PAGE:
Calls for more help for newly qualified young drivers
The government must drastically improve the extra training offered to young drivers after they pass their test, road safety groups and insurance companies have told Newsbeat.
Official figures show one in three of those killed or seriously hurt in a crash is between 17 and 24 years old.
Newly qualified drivers can take the Pass Plus course which teaches skills like motorway and night driving.
But a number of insurance companies have dropped their support for it.
They say the scheme does not cut accident rates.
Graeme Trudgill from the British Insurance Brokers' Association said: "Insurers would love to give great big discounts to people who could take a course and then had fewer claims.
"Unfortunately the results do not show that. We really need an improvement to Pass Plus."
Road safety groups like Brake want the government to go even further and introduce graduated licences, which stop drivers carrying young passengers or driving late at night until they have built up experience.
Around half the 1.5 million people who take the driving test each year are teenagers, with young male drivers achieving the best first time pass rates.
But the skills they learn are not necessarily making them safe on the roads.
A male aged 17 to 20 is 10 times more likely to have a serious crash than one over 35, according to insurance industry data.
Pass Plus was drawn up by the Driving Standards Agency (DSA) to try to reduce both accidents and high insurance bills paid by new drivers.
The organisation's own website still lists 13 mainstream insurance companies that it says offer benefits to drivers who take it.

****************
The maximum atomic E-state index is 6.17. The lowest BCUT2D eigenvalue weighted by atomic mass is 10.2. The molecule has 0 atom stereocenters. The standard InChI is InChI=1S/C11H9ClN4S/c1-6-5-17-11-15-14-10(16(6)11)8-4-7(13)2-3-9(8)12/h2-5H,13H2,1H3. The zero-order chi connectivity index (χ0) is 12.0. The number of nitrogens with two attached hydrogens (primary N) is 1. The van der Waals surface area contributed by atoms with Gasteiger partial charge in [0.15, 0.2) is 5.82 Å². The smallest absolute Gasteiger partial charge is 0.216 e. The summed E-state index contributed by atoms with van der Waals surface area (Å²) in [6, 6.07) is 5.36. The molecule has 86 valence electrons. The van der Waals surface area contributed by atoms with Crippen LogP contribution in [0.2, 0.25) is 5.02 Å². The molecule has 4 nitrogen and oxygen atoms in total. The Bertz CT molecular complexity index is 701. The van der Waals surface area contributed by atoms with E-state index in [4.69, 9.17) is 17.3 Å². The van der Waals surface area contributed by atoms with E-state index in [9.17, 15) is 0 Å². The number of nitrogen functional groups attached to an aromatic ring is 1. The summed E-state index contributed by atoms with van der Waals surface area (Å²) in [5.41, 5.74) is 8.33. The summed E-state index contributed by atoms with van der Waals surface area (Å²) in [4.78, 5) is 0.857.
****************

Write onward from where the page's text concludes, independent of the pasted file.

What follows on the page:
But tests for Newsbeat showed only four of the 13 could now offer a reduced premium.
Some of the biggest names on the list, including Provident and Tesco Finance have completely scrapped their offers.
Others still give a reduced 5% discount but an alternative 15% off if you pay over the internet instead.
"We've recently looked at data from nearly 5,000 claims involving young people with Pass Plus," said a spokesman for Admiral.
"Their accident rate is identical to those who haven't sat Pass Plus; for both groups it is around 27%."
The DSA said it is now 'considering the options' for post test training.
A spokesman for the organisation said: "Pass Plus gives new drivers additional experience to help them drive safely in a variety of driving conditions.
"Drivers tell us that it improves their skills and confidence on the roads."
Meanwhile alternative schemes are starting to gain ground.
The AA, which both sells insurance and runs driving schools, is supporting a new BTEC qualification aimed at 16 to 17-year-olds.
The final part of the course, taken post test, includes motorway and night driving and comes with some insurance discounts.
The road safety charity Brake wants the government to trial a type of graduated driving licence already introduced in countries like the United States and New Zealand.
Under the scheme, young drivers have to train for at least a year before taking a first test.
They then move on to a provisional license with restrictions on where and when they can drive and how many passengers they can carry.
A second test is taken after another two years to get a full licence.
"It's not about punishing young drivers, it's about protecting young people," said Ellen Booth at Brake. "There is just not enough help out there.
We need to see a complete transformation in the way people are taught to drive."
It's unlikely the government will go that far, partly because ministers say they don't want to penalise drivers who have to use a car at night as part of their job.
Instead a growing number of insurance companies are starting to reduce their bills if younger drivers agree to cut out risky behaviour.
A handful of firms already offer a discount if a tracker device is fitted that can tell whether a car has been moved after 11pm and other big name insurers are expected to introduce similar schemes next year.
The road safety minister Mike Penning said the government is now looking at other ways to cut the young accident rate on the roads.
"We want all drivers to be able to drive safely and with confidence," he said. "That is why we are considering how training, both before and after drivers pass their tests, can help achieve this."